If Facts Matter….

I’m one of those people who has pretty much “checked out” of the day-to-day hysteria of the Presidential campaign. (I’m old, and there’s only so much I can take….). So I decided not to watch the first debate, reasoning–I think correctly–that my impressions would be irrelevant anyway.

What ultimately matters is the ensuing “conventional wisdom.”

The consensus from all the sources I’ve seen is that Hillary won pretty convincingly. I’m sure the twitter feeds of the white supremacists, and the Facebook feeds of the “deplorables” say otherwise, but reports from credible media, the prediction markets, and  TV news anchors have been pretty consistent.

One news segment was particularly telling. Frank Luntz is a longtime GOP “message mavin.” We have him to thank for the (mis)use of political language: “death tax” rather than estate tax, for example. He is also known for the focus groups he assembles; somehow, in these polarized times, he finds voters who are undecided, has them watch campaign events, and then questions them on their reactions.

The group he’d gathered for the debate was asked, on camera, who won. Five people said Trump; sixteen said Clinton. Luntz said the margin was the largest of any group he’d previously assembled.

For those of us who actually care about substance, there were a number of sites doing fact-checking. Anyone who wasn’t previously aware that Trump occasionally lies (but only when he’s talking) could scroll through the real-time corrections and compare the consistent challenges to Trump’s statements with the virtual absence of corrections to Clinton’s.

For us ordinary people who always, dutifully, did our homework, probably the most confounding element of the 90 minutes was Trump’s obvious lack of preparation–a lack that received a great deal of comment. The Orange One evidently couldn’t be bothered to study, to actually educate himself about the complexities of governance. He apparently believed he could “wing it.” Evidently, he believes Presidents can just “wing it,” too.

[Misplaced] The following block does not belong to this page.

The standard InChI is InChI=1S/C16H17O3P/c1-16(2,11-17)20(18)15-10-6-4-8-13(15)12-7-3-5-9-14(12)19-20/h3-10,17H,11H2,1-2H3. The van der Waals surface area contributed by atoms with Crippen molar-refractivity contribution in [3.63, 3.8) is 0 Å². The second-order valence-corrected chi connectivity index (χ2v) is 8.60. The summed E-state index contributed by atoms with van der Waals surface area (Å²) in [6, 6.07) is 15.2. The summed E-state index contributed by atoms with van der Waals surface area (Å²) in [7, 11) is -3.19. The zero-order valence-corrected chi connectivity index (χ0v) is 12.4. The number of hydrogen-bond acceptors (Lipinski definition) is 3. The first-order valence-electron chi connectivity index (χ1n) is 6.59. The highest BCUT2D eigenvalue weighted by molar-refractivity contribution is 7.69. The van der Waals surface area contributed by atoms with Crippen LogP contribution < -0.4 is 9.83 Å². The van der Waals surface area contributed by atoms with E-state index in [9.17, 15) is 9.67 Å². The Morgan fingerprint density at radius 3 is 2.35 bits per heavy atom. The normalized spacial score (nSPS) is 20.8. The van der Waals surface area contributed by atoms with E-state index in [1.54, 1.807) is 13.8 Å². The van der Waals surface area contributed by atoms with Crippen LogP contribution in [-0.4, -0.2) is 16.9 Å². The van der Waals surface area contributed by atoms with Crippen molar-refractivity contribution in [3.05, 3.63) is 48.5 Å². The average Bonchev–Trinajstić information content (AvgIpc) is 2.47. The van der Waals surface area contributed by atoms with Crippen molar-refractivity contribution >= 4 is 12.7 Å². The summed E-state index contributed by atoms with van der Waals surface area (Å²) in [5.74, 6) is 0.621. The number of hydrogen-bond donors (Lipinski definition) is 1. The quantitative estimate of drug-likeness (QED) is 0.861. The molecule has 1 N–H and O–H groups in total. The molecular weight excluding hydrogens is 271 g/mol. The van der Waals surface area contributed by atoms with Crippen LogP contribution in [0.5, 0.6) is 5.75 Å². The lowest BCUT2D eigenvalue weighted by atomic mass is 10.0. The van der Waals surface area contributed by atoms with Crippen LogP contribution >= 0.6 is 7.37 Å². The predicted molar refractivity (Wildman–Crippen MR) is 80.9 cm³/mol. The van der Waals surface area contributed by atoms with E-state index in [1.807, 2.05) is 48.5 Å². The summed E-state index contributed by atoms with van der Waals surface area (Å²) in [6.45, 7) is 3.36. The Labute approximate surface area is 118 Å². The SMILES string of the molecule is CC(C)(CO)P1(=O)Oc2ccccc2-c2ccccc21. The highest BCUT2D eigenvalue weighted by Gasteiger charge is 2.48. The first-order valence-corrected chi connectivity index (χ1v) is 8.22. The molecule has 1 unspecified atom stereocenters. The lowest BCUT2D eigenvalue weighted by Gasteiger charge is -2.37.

The real question, of course, won’t be answered until election day, and that is: how many Americans will base their votes on the best interests of the country, and how many will support an angry, delusional and demonstrably ignorant bigot who defends and deepens their resentment of a  world they find unfair and their conviction that those “others” are to blame?

 

Startlingly Pertinent

Last night was the first debate in a Presidential campaign that–whatever else you might say about it–offers a stark contrast between a governing philosophy and a will to power.

This semester, I am teaching a course that I “invented” a few years back, titled “Individual Rights and the Common Good.” Students begin by reading political philosophers–Aristotle, Locke, Mill, Rawls–and observers like De Tocqueville, before considering present-day issues. The question we examine is, essentially, government legitimacy: when does government’s obligation to protect the common good justify constraining the liberties of the individual?

In preparation for our class on Mill, I reread the Introduction to “On Liberty.” It had been some time since I’d read it, and I was struck with how relevant it remains.

Mill begins by noting the age-old struggle between Authority and Liberty, and he traces the evolution of “authority” from a “governing tribe or caste” deriving its authority from “inheritance or conquest” to “tenants or delegates” of the people, and “revocable at their pleasure.” He writes that constraints on the first category were seen as necessary to protect those subject to the whims of the rulers; he then says

By degrees, this new demand for elective and temporary rulers became the prominent object of the exertions of the popular party, wherever any such party existed; and superseded, to a considerable extent, the previous efforts to limit the power of rulers. As the struggle proceeded for making the ruling power emanate from the periodical choice of the ruled, some persons began to think that too much importance had been attached to the limitation of the power itself. That (it might seem) was a resource against rulers whose interests were habitually opposed to those of the people. What was now wanted was, that the rulers should be identified with the people; that their interest and will should be the interest and will of the nation. The nation did not need to be protected against its own will. There was no fear of its tyrannizing over itself.

As he proceeds to point out, however, this is fanciful: